Team leader Julius Randle sensed it. The Knicks needed Wednesday’s rematch in Chicago. They needed it badly.
The Knicks were at a crossroads, having lost five of six games after dropping a bad one to the Bulls on Monday at United Center. They had fallen to 11th in the Eastern Conference, four games under .500.
“Sort of like a playoff game, you’re playing the same team in such a short time,’’’ Randle said beforehand.
“We’ve got to make our adjustments. The biggest thing is we’ve just got to have more of a sense of urgency to start the game — look at it as a must-win. We can’t lose two in a row on this trip.’’
Randle made sure of it.
The Knicks prevailed, 107-103, and Randle played like Captain Randle — the type of game that was better than the box score. And the box score was real good — 27 points, six assists, six rebounds, 5-for-7 on 3-pointers.
Randle’s 3-point shooting has been otherworldly this season. He posted a frigid 27.7 rate from downtown in 2019-20. He’s shooting 38 percent from 3 now.
“Honestly, it just wasn’t a great season shooting the ball from 3 last year,’’ Randle said. “It’s something I got in the lab and tightened things up. Repetitions and confidence, man. My mental approach is completely different. I have unlimited confidence in it.’’
While embattled starting point guard Elfrid Payton chalked up a solid outing, Randle wouldn’t let the Knicks lose, not even when the Bulls charged back from 19 points down to within three down the stretch. Randle carried the Knicks home — on defense and offense.
“That’s what we expect from him — a veteran leader, play strong on both sides of the ball, share the ball, make the right plays and set an example for everyone,’’ Knicks coach Tom Thibodeau said. “He gives the team the belief we can win. You get that by making hustle plays. The more hustle plays, the more it ignites and inspires the team. That’s what we expect from him.’’
One of Randle’s six assists came with 4:40 left. The Bulls were charging for the first time all night. Chicago trailed by 19 late in the first period, by 15 points after three. Now the deficit was three, under five minutes left. The Knicks’ easy walk through United Center had become a painful sprint toward the end.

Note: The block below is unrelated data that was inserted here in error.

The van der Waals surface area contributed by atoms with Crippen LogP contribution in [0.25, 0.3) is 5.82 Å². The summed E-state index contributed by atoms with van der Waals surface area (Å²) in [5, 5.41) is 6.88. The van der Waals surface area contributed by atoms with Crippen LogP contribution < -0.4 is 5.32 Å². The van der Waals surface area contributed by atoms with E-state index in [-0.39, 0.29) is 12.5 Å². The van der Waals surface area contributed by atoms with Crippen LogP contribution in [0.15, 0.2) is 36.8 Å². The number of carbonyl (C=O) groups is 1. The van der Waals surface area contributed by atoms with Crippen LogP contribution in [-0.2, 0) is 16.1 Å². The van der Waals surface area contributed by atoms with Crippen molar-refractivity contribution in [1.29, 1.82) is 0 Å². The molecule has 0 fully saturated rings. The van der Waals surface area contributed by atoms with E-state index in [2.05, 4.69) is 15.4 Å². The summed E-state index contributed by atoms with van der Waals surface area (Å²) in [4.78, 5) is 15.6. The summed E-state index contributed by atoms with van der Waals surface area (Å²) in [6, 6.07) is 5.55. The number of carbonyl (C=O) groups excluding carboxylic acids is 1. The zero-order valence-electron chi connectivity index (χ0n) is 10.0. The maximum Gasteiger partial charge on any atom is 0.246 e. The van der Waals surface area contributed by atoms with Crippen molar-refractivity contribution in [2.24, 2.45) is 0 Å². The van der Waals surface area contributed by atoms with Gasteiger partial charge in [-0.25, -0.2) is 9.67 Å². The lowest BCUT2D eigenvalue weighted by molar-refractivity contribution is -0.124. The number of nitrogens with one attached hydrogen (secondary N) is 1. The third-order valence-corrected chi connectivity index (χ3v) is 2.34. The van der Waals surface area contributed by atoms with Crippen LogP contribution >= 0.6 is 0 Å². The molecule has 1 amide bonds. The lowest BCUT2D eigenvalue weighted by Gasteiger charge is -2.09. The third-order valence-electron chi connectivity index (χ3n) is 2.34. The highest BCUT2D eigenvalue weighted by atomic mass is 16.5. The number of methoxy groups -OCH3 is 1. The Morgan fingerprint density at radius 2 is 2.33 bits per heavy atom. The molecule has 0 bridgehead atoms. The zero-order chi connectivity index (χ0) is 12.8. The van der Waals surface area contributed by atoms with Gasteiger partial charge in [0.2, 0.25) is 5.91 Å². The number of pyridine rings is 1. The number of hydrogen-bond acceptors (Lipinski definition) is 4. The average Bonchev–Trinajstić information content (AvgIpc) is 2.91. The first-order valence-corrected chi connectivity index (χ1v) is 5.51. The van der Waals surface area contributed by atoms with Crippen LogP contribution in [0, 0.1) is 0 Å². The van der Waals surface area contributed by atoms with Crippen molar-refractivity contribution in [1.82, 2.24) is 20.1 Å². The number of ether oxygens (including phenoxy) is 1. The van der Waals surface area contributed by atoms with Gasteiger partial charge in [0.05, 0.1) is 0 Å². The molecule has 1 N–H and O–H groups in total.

And here was Randle, barreling into the lane, double-teamed, firing a pass to Reggie Bullock in the corner. Bullock drained the trey, jacked the edge to six and ultimately stymied the surge. Last season, Randle would have forced something unsightly.
There were more big moments late for Randle, coming after his strong 15-point first half. This time, he took matters in his own hands, sinking a tough jumper over a double team just inside the free-throw line with 2:00 left to make it 106-99.
Almost over. But then Randle came up with his most enlightening play with 1:00 left, the Bulls still sniffing around, down five.
Showing quick feet on defense — a testament to his new stamina — Randle darted to the perimeter, hounded Bulls stud Zach LaVine, harassed him into a contested 3-pointer with 1:00 left. It missed badly. Over.
With three rugged upcoming games against the Trail Blazers and a home-and-home versus the NBA finalist Heat, the Knicks needed this against the humdrum Bulls.
At a crossroads in Chicago, the Knicks took the correct fork by winning in a city in which Thibodeau has done his best work.
They battered the Bulls from the start and could fly back to New York relieved to snatch a sliver of fading momentum — their record 10-13.
That 34-17 first quarter was a masterpiece. Everything clicked. They hounded the Bulls into an 0-for-8 brick show from the 3-point line.
Meanwhile, Randle drained three straight 3-pointers on three straight possessions, putting on his All-Star ballcap. Nobody can remember if Randle ever hit two straight 3s all last season.
Randle put up 15 points in 18 minutes in the first half. If he’s not being considered by the coaches for the All-Star team, something is very wrong.
The NBA is finalizing plans to restore the All-Star Game in Atlanta and Randle sounded like he expected to be there.
“It will be great to be a part of,’’ Randle said.
As written here previously, Randle should be considered under a new lens — not as trade bait, but as an emerging star to be embraced. He set the tone Wednesday as captains do.
The Nets have their three future Hall-of-Famers in James Harden, Kevin Durant and Kyrie Irving.
And the Nets own the TV ratings since Harden’s Jan. 16 debut, outperforming the Knicks by 10 percent in viewership in the New York market, according to industry sources.
For now, the Knicks have Randle, who has never been on a winning team and has lost a ton of games in his previous six seasons.
In his seventh season, Randle is the main reason the Knicks have 10 victories. In his seventh season, Randle is looking like a winner.